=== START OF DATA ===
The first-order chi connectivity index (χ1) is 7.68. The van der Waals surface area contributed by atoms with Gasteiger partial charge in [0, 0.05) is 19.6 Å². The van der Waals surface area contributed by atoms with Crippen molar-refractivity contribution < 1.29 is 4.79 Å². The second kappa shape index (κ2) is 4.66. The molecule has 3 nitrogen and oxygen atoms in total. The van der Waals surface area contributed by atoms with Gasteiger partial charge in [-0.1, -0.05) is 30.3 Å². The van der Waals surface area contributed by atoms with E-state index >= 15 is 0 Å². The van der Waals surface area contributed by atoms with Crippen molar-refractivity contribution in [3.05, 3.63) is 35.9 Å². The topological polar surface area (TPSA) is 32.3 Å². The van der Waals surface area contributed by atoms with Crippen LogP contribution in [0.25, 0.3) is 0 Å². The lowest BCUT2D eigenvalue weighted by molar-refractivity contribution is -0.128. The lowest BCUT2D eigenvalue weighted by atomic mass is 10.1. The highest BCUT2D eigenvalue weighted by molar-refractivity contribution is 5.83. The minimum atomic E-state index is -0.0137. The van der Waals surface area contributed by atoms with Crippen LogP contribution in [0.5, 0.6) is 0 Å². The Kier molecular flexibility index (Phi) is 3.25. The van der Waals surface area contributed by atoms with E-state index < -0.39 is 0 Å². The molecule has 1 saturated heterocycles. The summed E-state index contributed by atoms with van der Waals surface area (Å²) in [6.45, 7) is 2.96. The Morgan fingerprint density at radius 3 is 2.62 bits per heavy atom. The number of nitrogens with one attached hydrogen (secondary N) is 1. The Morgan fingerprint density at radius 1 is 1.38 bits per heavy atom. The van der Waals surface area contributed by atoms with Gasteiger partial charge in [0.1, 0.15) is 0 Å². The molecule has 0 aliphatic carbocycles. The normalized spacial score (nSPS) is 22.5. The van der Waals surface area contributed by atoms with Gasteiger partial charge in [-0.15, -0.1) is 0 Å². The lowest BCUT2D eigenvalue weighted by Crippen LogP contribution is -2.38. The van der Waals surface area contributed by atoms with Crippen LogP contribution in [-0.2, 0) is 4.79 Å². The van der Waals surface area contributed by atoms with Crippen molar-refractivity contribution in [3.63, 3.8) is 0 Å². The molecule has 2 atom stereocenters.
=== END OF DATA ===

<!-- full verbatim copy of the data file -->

The first-order chi connectivity index (χ1) is 7.68. The van der Waals surface area contributed by atoms with Gasteiger partial charge in [0, 0.05) is 19.6 Å². The van der Waals surface area contributed by atoms with Crippen molar-refractivity contribution < 1.29 is 4.79 Å². The second kappa shape index (κ2) is 4.66. The molecule has 3 nitrogen and oxygen atoms in total. The van der Waals surface area contributed by atoms with Gasteiger partial charge in [-0.1, -0.05) is 30.3 Å². The van der Waals surface area contributed by atoms with E-state index >= 15 is 0 Å². The van der Waals surface area contributed by atoms with Crippen molar-refractivity contribution in [3.05, 3.63) is 35.9 Å². The topological polar surface area (TPSA) is 32.3 Å². The van der Waals surface area contributed by atoms with Crippen LogP contribution in [0.25, 0.3) is 0 Å². The lowest BCUT2D eigenvalue weighted by molar-refractivity contribution is -0.128. The lowest BCUT2D eigenvalue weighted by atomic mass is 10.1. The highest BCUT2D eigenvalue weighted by molar-refractivity contribution is 5.83. The minimum atomic E-state index is -0.0137. The van der Waals surface area contributed by atoms with Crippen LogP contribution in [0.5, 0.6) is 0 Å². The Kier molecular flexibility index (Phi) is 3.25. The van der Waals surface area contributed by atoms with E-state index < -0.39 is 0 Å². The molecule has 1 saturated heterocycles. The summed E-state index contributed by atoms with van der Waals surface area (Å²) in [6.45, 7) is 2.96. The Morgan fingerprint density at radius 3 is 2.62 bits per heavy atom. The number of nitrogens with one attached hydrogen (secondary N) is 1. The Morgan fingerprint density at radius 1 is 1.38 bits per heavy atom. The van der Waals surface area contributed by atoms with Gasteiger partial charge in [0.1, 0.15) is 0 Å². The molecule has 0 aliphatic carbocycles. The normalized spacial score (nSPS) is 22.5. The van der Waals surface area contributed by atoms with Gasteiger partial charge in [-0.15, -0.1) is 0 Å². The lowest BCUT2D eigenvalue weighted by Crippen LogP contribution is -2.38. The van der Waals surface area contributed by atoms with Crippen LogP contribution in [-0.2, 0) is 4.79 Å². The van der Waals surface area contributed by atoms with Crippen molar-refractivity contribution in [3.63, 3.8) is 0 Å². The molecule has 2 atom stereocenters.